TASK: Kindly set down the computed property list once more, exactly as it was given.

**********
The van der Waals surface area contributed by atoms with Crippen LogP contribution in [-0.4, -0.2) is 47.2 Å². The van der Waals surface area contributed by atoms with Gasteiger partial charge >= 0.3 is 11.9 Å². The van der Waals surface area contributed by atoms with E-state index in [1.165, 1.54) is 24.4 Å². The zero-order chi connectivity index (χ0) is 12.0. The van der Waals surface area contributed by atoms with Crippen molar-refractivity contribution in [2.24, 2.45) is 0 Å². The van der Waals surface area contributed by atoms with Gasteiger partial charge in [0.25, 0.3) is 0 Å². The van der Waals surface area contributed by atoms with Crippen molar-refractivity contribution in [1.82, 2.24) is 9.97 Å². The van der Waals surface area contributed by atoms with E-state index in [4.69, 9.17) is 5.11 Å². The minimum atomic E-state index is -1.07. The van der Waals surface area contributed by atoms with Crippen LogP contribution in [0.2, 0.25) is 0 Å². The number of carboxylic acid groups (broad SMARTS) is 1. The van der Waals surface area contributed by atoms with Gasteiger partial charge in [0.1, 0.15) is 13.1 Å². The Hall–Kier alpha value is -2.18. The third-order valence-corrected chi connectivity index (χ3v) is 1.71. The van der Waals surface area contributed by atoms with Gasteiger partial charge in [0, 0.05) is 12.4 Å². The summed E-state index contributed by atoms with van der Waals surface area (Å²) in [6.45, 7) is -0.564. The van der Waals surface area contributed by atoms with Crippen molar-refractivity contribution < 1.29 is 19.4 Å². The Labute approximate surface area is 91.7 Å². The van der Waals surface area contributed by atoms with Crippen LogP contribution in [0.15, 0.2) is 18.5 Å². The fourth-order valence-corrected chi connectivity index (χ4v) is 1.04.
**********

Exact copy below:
The van der Waals surface area contributed by atoms with Crippen LogP contribution in [-0.4, -0.2) is 47.2 Å². The van der Waals surface area contributed by atoms with Gasteiger partial charge >= 0.3 is 11.9 Å². The van der Waals surface area contributed by atoms with E-state index in [1.165, 1.54) is 24.4 Å². The zero-order chi connectivity index (χ0) is 12.0. The van der Waals surface area contributed by atoms with Crippen molar-refractivity contribution in [2.24, 2.45) is 0 Å². The van der Waals surface area contributed by atoms with Gasteiger partial charge in [0.25, 0.3) is 0 Å². The van der Waals surface area contributed by atoms with Crippen molar-refractivity contribution in [1.82, 2.24) is 9.97 Å². The van der Waals surface area contributed by atoms with E-state index in [4.69, 9.17) is 5.11 Å². The minimum atomic E-state index is -1.07. The van der Waals surface area contributed by atoms with Crippen LogP contribution in [0.2, 0.25) is 0 Å². The number of carboxylic acid groups (broad SMARTS) is 1. The van der Waals surface area contributed by atoms with Gasteiger partial charge in [0.1, 0.15) is 13.1 Å². The Hall–Kier alpha value is -2.18. The third-order valence-corrected chi connectivity index (χ3v) is 1.71. The van der Waals surface area contributed by atoms with Gasteiger partial charge in [0, 0.05) is 12.4 Å². The summed E-state index contributed by atoms with van der Waals surface area (Å²) in [6.45, 7) is -0.564. The van der Waals surface area contributed by atoms with Crippen molar-refractivity contribution < 1.29 is 19.4 Å². The Labute approximate surface area is 91.7 Å². The van der Waals surface area contributed by atoms with Crippen LogP contribution in [0.15, 0.2) is 18.5 Å². The fourth-order valence-corrected chi connectivity index (χ4v) is 1.04.